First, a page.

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Tony Grist

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Architectural Conservatism [Feb. 4th, 2008|10:00 am]
Tony Grist
Every Roman villa is like every other Roman villa. I was thinking this yesterday when the Romanists were clambering over the latest Time Team excavation and going , "Oh yes, that's a thingummywhatsit. In fact it's the best thingummywhatsit I've ever seen."

And this is how it always is. The archaeologists never find anything weird or unique. All the things that come out of the earth- floor-plans, mosaics, decorative schemes, doodads- always conform to recognisable type.

The way they're put together may vary- but the elements remain the same. Roman art and design didn't come off a production line- it wasn't mass-produced- but it might as well have been for all the variety on show.

In theory the Roman landowner could have sat down with his architect and said, "Look, I want to think outside the box here- how about something in the Egyptian taste?"- but he never did.

It wasn't that other styles weren't available, it was just that it never occured to anyone to risk the charge of eccentricity.

I was going to opine that the Romans were a peculiarly conservative people- but, then I thought about it and realised  they weren't.   Our own age is no different.  We have a much wider range of architectural styles to draw on than the Romans did but we mainly don't employ them. We could be building gothic churches and classical law courts but we don't because that would be old-fashioned. And we could be building ultra modern, eco-friendly town houses but we don't because they're weird-looking. 

And we don't care to be laughed at.

Every culture is pretty much like this when it comes to architecture- and the arts in general- but architecture in particular because buildings are so public and represent such a huge investment of time and money.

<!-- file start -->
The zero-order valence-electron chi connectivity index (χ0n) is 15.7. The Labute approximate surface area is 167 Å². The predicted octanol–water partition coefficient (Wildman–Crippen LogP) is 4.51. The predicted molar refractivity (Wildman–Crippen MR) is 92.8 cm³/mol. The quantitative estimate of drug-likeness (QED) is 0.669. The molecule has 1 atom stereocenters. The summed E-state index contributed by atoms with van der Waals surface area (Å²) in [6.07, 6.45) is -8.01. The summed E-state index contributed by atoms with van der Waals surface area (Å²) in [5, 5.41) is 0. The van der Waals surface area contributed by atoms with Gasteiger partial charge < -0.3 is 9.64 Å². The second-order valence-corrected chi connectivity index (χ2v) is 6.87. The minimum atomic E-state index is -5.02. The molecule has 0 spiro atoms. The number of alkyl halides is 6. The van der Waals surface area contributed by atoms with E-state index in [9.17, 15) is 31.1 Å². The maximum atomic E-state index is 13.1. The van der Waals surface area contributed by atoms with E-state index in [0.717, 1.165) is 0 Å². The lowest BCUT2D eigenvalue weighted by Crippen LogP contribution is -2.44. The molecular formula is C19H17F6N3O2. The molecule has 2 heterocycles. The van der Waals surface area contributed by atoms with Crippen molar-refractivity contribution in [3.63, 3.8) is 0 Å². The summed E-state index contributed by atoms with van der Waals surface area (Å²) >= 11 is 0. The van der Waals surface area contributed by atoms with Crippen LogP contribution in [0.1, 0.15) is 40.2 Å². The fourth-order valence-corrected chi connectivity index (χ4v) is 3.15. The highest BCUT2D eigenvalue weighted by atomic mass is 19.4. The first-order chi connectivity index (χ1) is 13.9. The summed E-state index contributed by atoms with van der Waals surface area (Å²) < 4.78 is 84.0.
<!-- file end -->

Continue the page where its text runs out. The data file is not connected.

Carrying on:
[User Picture]From: strange_complex
2008-02-04 04:22 pm (UTC)
Self-conscious innovation, yes - there is usually a sense that people in and near Rome are the leaders of fashion, while everyone else is trying to keep up with them.

But that said, plenty of architecture in the provinces looked different from that in the centre of the empire. There, it wasn't so much that the provincials were trying to innovate in the sense that they thought others elsewhere in the empire (and even in Rome) might then imitate their sexy new ideas. Rather, it was more to do with creating their own localised interpretations of things they'd picked up from Rome.
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[User Picture]From: poliphilo
2008-02-04 10:06 pm (UTC)
I always wonder- looking at reconstructions of Roman buildings- just how much is guesswork. Here in Britain we have the groundplans and fragments of the building materials- and we can supplement this with our knowledge of a extant buildings or pictures of buildings from other parts of the Empire- but that's not a lot to go on.

Palaeontologists are continually revising their ideas of what the dinosaurs looked like- is it the same with Roman architecture?
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[User Picture]From: strange_complex
2008-02-05 01:00 pm (UTC)
Yes, there are often areas of doubt - particularly once you get up above the first storey. In many cases, the only guide to whether there were upper floors or not is the thickness of the walls at ground level, with the principle being that you needed to build thicker walls to support the weight of extra storeys.

But there's a lot more Roman-period architecture about the place than I think is usually the case for fossilised skeletons. So there are usually plenty of similar sites to reconstruct a fragmentary one from. Also, it helps a lot that the Romans were very fond of symmetry. So if you've got one half of a building, you can usually make a pretty good guess at what the other half would have looked like!
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